Stephen Few on Data Visualization: 8 Core Principles

stephen-fewDay 2 of Tableau's Customer Conference kicked off with a fantastic talk on data visualization by Stephen Few: "Perceptual Zen: Learning to Meaningfully See". Riffing off Garr Reynold's Zen theme from Garr's upcoming Presentation Zen talk, Stephen presented his 8 core ideals for effective data visualization tools.

Stephen says that data visualization is just a tool. We could build houses before we had hammers and saws, the tools just let us do it better. That is, assuming we've developed the skills to use the tool effectively.

Good data visualization takes the burden of effort off brain and puts it on the eyes. Stephen Few's 8 Core Principles that let us accomplish that are:

Simplify - Just like an artist can capture the essence of an emotion with just a few lines, good data visualization captures the essence of data - without oversimplifying.

We don't want a tool that gives us 19 more options after we decide we want a cloumn graph. We want a tool like Tableau that knows which visualization is appropriate and then creates it. Simple.

Compare - We need to be able to compare our data visualizations side by side. We can't hold the details of our data visualizations in our memory - shift the burden of effort to our eyes.

Attend - The tool needs to make it easy for us to attend to the data that's really important. Our brains are easily encouraged to pay attention to the relevant or irrelevant details. Stephen demonstrated this convincingly with a video similar to Daniel Simon's classic gorilla and ball passing.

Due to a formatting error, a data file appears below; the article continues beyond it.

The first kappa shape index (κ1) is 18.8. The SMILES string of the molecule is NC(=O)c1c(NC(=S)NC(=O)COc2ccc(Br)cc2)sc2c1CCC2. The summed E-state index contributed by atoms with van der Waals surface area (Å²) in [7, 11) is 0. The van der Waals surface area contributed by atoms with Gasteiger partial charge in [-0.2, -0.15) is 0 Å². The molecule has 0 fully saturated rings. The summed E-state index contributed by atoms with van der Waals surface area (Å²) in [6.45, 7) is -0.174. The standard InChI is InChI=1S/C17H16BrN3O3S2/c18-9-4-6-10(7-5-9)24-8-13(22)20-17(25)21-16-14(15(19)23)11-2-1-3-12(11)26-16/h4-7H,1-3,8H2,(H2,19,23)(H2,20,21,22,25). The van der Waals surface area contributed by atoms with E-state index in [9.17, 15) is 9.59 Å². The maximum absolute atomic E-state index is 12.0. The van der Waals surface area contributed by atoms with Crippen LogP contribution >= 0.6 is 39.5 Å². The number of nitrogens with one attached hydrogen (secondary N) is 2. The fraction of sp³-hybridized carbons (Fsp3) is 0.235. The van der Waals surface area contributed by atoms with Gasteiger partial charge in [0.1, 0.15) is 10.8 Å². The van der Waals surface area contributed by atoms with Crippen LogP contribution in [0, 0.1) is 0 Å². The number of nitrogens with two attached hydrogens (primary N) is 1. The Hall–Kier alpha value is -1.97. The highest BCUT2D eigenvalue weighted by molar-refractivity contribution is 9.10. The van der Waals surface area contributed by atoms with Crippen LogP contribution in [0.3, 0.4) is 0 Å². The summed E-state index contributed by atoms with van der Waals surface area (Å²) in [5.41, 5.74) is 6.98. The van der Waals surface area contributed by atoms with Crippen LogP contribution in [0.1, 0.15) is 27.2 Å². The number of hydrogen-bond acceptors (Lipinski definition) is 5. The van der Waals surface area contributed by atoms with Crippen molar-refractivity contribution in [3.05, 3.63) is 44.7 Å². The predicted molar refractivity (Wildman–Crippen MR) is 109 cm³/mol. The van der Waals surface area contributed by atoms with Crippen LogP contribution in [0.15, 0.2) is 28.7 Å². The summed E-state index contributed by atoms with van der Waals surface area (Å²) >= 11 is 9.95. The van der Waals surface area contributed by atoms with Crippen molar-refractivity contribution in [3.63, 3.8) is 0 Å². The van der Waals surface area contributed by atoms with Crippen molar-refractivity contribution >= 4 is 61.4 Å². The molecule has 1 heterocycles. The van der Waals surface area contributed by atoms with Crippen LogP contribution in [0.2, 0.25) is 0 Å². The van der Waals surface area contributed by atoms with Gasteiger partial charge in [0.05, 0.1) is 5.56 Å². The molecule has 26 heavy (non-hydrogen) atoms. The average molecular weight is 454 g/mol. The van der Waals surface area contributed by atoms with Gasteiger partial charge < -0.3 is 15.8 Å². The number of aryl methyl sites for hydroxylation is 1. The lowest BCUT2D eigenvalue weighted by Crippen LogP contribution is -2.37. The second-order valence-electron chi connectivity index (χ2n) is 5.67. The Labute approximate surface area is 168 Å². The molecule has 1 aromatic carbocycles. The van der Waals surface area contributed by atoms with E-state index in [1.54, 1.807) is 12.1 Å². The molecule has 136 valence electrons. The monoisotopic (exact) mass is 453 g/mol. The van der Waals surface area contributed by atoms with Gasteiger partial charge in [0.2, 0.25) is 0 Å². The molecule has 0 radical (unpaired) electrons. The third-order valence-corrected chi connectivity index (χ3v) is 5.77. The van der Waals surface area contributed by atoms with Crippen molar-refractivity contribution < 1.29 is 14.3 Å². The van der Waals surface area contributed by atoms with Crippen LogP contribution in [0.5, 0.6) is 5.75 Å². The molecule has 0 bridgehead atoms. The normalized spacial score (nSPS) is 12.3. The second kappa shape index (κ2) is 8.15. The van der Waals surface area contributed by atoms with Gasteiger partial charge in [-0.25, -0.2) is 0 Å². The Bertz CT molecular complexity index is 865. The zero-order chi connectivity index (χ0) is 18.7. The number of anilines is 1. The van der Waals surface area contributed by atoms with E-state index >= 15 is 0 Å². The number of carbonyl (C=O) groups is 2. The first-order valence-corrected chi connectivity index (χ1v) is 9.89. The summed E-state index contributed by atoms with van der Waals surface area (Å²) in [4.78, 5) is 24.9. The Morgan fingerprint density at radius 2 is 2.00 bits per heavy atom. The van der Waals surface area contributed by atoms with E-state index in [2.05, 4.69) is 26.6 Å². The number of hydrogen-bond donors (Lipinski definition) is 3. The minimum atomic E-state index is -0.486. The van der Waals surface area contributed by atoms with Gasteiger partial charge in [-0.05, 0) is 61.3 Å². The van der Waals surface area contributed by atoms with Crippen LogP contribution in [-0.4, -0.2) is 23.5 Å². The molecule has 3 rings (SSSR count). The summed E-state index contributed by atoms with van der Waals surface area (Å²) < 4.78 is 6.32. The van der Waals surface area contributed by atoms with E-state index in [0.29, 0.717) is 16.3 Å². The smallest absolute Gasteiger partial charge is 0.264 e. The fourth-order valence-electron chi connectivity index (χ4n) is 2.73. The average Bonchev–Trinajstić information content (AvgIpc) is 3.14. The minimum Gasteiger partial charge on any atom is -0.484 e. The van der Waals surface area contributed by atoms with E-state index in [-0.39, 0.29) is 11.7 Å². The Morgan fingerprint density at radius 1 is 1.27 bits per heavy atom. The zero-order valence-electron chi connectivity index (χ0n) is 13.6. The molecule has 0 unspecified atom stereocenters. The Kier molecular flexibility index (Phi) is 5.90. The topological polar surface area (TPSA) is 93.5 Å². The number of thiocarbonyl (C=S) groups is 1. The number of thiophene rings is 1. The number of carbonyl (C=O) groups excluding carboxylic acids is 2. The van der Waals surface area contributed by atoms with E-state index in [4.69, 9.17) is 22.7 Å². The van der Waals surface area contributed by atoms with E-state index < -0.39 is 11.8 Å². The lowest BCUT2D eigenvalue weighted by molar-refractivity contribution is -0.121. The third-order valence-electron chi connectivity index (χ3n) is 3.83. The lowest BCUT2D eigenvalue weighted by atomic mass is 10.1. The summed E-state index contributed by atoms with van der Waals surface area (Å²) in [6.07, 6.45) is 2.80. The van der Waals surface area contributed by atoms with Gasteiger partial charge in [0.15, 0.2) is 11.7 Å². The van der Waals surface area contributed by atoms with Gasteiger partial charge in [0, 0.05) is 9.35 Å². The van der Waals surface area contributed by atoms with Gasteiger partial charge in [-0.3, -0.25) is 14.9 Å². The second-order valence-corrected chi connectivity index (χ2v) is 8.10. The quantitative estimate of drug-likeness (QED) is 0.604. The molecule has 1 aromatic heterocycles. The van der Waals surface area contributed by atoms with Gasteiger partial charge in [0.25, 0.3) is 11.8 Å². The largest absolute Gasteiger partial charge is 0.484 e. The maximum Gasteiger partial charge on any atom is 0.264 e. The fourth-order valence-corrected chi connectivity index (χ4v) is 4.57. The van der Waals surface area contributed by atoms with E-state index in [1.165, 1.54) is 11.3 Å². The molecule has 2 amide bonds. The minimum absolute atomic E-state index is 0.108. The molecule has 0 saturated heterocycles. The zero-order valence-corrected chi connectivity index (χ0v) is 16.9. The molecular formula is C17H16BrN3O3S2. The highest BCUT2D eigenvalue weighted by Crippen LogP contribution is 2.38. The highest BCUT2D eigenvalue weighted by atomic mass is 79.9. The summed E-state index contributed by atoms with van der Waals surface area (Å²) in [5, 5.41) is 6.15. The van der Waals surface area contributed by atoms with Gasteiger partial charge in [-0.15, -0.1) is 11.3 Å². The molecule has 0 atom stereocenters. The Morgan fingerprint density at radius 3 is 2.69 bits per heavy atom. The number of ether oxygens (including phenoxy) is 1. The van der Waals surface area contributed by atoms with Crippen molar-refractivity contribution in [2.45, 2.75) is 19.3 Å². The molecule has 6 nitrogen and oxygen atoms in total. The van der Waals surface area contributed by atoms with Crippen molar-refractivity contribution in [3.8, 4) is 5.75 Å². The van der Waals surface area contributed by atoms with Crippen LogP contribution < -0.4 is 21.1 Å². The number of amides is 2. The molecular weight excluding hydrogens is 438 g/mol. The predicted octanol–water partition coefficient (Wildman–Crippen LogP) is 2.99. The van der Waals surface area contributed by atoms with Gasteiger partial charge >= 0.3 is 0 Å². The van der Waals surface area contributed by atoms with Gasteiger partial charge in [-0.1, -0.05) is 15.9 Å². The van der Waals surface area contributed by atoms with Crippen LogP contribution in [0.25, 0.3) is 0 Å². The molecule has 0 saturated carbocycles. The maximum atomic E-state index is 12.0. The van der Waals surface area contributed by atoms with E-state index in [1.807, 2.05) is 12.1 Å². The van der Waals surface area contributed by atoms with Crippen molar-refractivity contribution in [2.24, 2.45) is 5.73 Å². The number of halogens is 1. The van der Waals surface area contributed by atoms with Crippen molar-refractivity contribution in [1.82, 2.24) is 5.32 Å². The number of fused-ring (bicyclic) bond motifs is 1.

Explore - Data visualization tools should let us just look. Not just to answer a specific question, but to explore data and discover things. Directed and exploratory analysis are equally valid, but we need to be sure that out visualization tool makes both possible.

View Diversely - Different views of the same data provide different insights. It helps to be able to look at the same data from different perspectives at the same time and see how they fit together.

Ask why - More than knowing "what's happening", we need to know "why it's happening". This is where actionable results come from.

Be skeptical - We too rarely question the answers we get from our data because traditional tools have made data analysis so hard. We accept the first answer we get simply because exploring any further is tool hard. More powerful tools like Tableau give you the luxury to ask more questions, as fast as we can think of them.

Respond - Simply answering questions for yourself has limited benefit. It's the ability to share our data that leads to global enlightenment.

"The best software for data analysis is the software you forget you're using. It's such a natural extension of your thinking process that you can use it without thinking about the mechanics." - Stephen Few

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